Randall Manufacturing
Archive | Printer Friendly Version | Send to a Friend | www.mhi.org | MHI Solutions magazine February 27, 2013
The New York Times
Major storms like Hurricane Sandy and other unexpected events have prompted some companies to modify the popular just-in-time style of doing business, in which only small amounts of inventory are kept on hand, to fashion what is known as just-in-case management.

The shift has led retailers and logistics companies to alter supply chains by adding distribution hubs, according to the CoStar Group, a real estate research firm in Washington. In turn, the hubs are creating real estate opportunities in markets on and off established distribution paths, including growth in markets outside the traditional seaport hubs on the East and West Coasts.
The complexity of global supply chains – and the potential dangers therein – is perhaps best exemplified by Apple and Samsung. These two smartphone giants generate billions of dollars in revenue each quarter, but each could potentially be losing a billion dollars every quarter if they aren't properly managing their revenue..

The global supply chains that manufacturing and technology companies such as Apple and Samsung rely on can create as many problems as they do opportunities. From the number of partnerships involved to the multiple, overlapping, tiered incentives and promotions that help drive partner performance, the complexity of revenue throughout the supply chain makes efficient revenue management crucial to any company's success. Here's why.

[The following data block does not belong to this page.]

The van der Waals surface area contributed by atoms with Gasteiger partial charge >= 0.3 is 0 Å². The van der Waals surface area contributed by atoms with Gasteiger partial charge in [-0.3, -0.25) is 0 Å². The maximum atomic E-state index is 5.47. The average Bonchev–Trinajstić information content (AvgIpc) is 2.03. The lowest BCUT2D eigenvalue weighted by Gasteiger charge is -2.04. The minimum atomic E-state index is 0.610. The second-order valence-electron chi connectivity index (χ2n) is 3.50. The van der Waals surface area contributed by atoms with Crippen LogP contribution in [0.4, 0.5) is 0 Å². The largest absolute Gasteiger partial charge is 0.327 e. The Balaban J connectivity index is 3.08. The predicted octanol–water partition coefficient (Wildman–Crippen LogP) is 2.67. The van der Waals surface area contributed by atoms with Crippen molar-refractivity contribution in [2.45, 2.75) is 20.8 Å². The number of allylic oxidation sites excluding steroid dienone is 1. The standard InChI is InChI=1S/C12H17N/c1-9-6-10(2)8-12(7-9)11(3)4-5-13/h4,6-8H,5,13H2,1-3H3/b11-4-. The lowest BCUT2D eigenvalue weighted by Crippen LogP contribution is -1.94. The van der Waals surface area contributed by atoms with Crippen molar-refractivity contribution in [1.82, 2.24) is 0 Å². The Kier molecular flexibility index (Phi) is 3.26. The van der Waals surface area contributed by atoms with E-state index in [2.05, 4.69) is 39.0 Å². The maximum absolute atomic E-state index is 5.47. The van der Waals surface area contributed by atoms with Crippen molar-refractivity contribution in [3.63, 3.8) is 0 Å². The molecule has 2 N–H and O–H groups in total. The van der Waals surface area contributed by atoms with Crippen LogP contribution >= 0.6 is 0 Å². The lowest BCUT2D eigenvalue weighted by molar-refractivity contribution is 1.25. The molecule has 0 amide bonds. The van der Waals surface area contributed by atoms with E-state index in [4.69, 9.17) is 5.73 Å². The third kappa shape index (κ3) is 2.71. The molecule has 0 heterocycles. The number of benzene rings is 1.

Material Handling & Logistics
The launch of amazonSupply.com to serve the B-to-B ecommerce niche is seen by many independent wholesale distributors as a major threat. However, according to Brian Strojny, CEO and co-Founder of insite Software, wholesalers and distributors have strengths this new entity doesn’t, and they should be developed.

In his new whitepaper, “AmazonSupply.com: Can Today’s Distributors Compete?,” Strojny answers in the affirmative, offering several strategies. One of the chief advantages established wholesalers and distributors have is the ability to let customers select specific shipping carriers to ensure the best rates, consolidate orders to reduce shipping costs, and invoice for orders in the customer’s preferred format, the author maintains. They should also leverage their experience with coordinating less-than-truckload and full truckload shipments—something Strojny says is foreign territory for amazon.com.